“It really is breathtaking how broad the reach of this is, and will lead to constitutional problems and economic problems,” Morris said. If a mom-and-pop business has a contract to deliver toilet paper to a military base that includes overhead, he suggested, they’d have to pay to filter their computer networks even though the owner is the only one who uses it.

What made me laugh is that it took 111 pages to say no porn can be viewed on government owned computers? No wonder Washington is so ass backward.Or is it the fact that 100 pages are filled with pork? LOL

Comments welcome.

Source.

Catholic Boston Archdiocese Targeted in The Devil's Labyrinth By John Saul

The thoroughly sinister aspect of Saul’s novel, The Devil’s Labyrinth, was enough to convince me that Saul must have studied under the auspices of the parochial school system and exaggerated his feelings of injustice and control to deliver such a scathing and unholy plot. This piece of roller coaster horror could have only been achieved by someone both familiar with the system and gifted in telling a work of fiction.

The setting takes place in the school halls of St. Isaac’s, under the care of charismatic Father Sebastian, a supposed expert in exorcisms. However, it soon becomes obvious that there is much more to Father Sebastian than what is presented to the other clergy and the student’s parents. One is also led to believe that on the surface the good Father is exceedingly popular with the students until they are forced to come face to face with the demonic evil he projects into their lives.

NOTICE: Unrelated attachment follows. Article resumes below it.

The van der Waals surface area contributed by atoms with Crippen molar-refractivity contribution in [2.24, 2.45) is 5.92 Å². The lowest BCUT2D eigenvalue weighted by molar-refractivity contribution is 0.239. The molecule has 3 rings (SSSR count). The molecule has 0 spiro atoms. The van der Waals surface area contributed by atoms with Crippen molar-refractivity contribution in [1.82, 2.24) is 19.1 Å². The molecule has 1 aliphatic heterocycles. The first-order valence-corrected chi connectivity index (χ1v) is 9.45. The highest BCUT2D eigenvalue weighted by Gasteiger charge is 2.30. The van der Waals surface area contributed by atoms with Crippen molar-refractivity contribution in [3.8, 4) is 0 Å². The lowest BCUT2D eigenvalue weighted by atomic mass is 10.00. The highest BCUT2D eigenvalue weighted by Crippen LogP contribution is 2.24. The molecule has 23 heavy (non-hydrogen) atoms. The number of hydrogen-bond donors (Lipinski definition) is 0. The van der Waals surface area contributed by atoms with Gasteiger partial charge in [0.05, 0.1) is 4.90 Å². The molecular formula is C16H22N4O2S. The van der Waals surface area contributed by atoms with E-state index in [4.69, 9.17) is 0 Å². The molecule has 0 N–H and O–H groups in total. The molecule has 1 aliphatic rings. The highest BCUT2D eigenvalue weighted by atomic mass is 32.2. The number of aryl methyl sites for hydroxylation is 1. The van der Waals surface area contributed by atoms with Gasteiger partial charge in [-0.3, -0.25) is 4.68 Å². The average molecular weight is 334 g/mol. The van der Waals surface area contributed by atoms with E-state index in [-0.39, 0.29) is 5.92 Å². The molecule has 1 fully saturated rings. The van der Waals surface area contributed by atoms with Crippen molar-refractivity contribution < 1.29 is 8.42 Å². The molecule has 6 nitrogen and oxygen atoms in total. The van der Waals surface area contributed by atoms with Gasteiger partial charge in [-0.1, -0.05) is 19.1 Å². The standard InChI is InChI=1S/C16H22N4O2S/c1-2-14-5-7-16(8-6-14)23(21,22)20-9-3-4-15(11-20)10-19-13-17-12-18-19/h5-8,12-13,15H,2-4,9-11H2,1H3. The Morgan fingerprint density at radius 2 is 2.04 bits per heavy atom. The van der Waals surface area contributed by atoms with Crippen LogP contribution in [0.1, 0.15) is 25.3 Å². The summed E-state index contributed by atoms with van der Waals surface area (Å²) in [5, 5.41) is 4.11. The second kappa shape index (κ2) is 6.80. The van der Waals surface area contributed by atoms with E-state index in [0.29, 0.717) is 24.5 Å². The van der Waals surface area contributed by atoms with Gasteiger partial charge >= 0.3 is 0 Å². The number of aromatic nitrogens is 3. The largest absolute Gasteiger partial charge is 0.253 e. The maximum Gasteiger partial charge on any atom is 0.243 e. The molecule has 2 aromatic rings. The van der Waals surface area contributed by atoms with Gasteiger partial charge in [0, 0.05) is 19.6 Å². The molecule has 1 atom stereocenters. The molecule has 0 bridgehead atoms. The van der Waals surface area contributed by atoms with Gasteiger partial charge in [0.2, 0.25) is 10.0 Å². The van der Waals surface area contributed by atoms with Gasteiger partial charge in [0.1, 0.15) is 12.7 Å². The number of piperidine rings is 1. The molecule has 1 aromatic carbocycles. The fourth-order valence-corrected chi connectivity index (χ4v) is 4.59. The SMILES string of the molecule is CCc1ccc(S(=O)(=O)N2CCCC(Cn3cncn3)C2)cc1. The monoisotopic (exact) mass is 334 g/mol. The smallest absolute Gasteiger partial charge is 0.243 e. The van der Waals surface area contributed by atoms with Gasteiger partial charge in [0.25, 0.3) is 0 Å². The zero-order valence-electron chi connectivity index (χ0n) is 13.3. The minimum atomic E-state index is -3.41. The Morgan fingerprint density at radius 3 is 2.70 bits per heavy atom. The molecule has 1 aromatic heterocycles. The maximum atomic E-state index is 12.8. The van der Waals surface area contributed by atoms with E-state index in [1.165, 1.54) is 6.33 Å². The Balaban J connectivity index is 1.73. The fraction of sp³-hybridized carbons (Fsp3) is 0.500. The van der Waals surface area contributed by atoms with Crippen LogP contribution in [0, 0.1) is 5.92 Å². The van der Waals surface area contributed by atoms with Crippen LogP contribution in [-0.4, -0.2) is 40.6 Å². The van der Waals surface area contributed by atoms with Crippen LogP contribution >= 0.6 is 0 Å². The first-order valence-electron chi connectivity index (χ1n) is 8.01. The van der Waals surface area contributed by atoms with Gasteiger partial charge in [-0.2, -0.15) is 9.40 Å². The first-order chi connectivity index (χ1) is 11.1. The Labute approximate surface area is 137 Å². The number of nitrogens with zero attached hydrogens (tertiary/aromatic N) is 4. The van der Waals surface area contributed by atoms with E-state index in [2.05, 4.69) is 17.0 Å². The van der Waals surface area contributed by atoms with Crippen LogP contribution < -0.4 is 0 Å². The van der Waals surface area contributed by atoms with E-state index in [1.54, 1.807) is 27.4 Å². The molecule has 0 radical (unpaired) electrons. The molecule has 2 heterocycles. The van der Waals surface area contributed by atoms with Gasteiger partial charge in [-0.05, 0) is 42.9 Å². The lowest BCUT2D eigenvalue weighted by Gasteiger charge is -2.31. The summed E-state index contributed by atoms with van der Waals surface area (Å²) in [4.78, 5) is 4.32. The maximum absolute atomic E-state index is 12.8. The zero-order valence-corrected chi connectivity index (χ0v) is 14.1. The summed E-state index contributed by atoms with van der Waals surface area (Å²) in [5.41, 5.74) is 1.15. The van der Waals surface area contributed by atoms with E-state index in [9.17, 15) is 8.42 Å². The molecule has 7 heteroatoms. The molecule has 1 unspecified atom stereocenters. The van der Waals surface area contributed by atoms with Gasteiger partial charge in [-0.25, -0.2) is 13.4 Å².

Struggling to overcome the emotional turmoil brought on by his father’s death and the new man in his mother’s life 15-year-old Ryan McIntyre finds himself enrolled at St. Isaac’s where he discovers a terrible secret and as a result soon finds himself another of Father Sebastian’s victims. Ryan like the others will find himself involved in a plot to assassinate the Pope who, aware of Father Sebastian’s apparent success with student exorcisms, plans a visit to Boston to observe the cleric’s techniques.

Fortunately, however, Ryan’s father had given him a crucifix that he had found in Iraq that was supposed to protect him from evil. The question then becomes will the crucifix indeed protect Ryan and the others from the evil that Father Sebastian has planned thus saving the Pope’s life or will the diabolical work come to fruition?